EVEN POPSTARS CAN’T RESIST A BIG CUCUMBER!
strong>What They Say
There was once a teen named Kousaku who was… mildly obsessed with an idol. He mailed her some veggies to keep her bod healthy, and… SURPRISE! She showed up at Agriculture school!
Now that Ringo (the artist formerly known as Yuka) is a student at Gifu Prefectural Tamo No-Rin High School, things are about to get hairy. Kousaku’s best friend, Minori, is waaaay jelly of his crush on account of her not-so-hidden feelings for him, and a rivalry begins to heat up between her and Ringo. But the biggest mystery still remains: what’s a world-famous pop star doing at an agricultural high school?
This series has very strong audio in terms of dialogue, though I feel the musical composition could have used some work and didn’t always blend or complement the anime. Both the English and Japanese versions were funny, though I would say the English version was stronger. While this series had some major Japanese seiyuu like Yukari Tamura, who debuted as a voice actress in 1997, and has been in hundreds of productions since then, I feel like a lot of the humor goes over the head of an English speaking audience unless you are familiar with the Japanese language and all its nuances. Also, the English production has Austin Tindle, Jad Saxton, Bryn Apprill, Morgan Garrett, and Tia Ballard, who are basically all-stars an anime dubbing.
The artwork for this series is cute and works well with the fan-servicey nature of the anime. At the same time, there are some minor production quality issues with BluRay. When I did a side-by-side comparison of the BluRay with the streaming version on FUNimation’s website, I could detect no noticeable difference. This might make it sound like a good thing because the streaming version is up to snuff, but the truth is that it means the BluRay version simply can’t compare with higher quality products. Saying that, this series is an overall well-done anime. It was produced by Silver Links, who are known for their quality fan service/action anime like Strike the Blood and Masamune-Kun’s Revenge.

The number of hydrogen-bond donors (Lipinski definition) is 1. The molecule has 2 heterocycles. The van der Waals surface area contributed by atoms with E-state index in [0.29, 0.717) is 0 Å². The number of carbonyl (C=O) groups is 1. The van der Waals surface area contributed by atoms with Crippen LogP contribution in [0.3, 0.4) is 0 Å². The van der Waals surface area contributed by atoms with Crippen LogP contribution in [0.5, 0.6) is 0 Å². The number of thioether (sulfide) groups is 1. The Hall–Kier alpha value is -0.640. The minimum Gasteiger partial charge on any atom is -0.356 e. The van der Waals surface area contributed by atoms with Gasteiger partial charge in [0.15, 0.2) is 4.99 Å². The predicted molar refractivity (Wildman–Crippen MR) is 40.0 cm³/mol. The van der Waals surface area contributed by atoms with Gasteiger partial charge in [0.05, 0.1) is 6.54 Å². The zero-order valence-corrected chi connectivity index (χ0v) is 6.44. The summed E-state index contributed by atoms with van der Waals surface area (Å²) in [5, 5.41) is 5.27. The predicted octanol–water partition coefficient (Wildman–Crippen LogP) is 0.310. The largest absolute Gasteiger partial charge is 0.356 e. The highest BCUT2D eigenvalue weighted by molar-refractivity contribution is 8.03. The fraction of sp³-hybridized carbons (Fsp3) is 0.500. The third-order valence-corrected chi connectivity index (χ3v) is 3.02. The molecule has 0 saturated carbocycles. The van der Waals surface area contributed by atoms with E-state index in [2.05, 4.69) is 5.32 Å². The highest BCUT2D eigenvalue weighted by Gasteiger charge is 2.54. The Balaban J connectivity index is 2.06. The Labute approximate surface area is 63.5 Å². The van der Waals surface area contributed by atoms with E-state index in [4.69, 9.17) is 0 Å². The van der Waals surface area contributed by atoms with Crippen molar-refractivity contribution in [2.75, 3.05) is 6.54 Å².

The director for this series is Shin Ōnuma, who directed several great series like Baka & Test seasons 1 and 2, Ef: A Tale of Memories, Kokoro Connect, and Princess Tutu. You can see his unique brand of humor in the directing. This series is very much in the same vein as anime like Baka & Test, which was a great comedy anime.
Set against a green background with white dots and vegetables is Ringo—the main heroine for this series. She is wearing a cute white dress held together by a single strap that wraps around her neck and a blue and white undershirt. A large straw hat like the kind you’d expect to see in the countryside is resting on her head. Immediately above her is the title, No-Rin The Complete Collection. The green background contrasts with Ringo and the title, making them both pop out more. The back of the sleeve has much the same. The green background makes the chibi characters pop out as they stand above the title. On the left side are screenshots of various humorous scenes. On the right is all the information about the anime like its description and the extras features.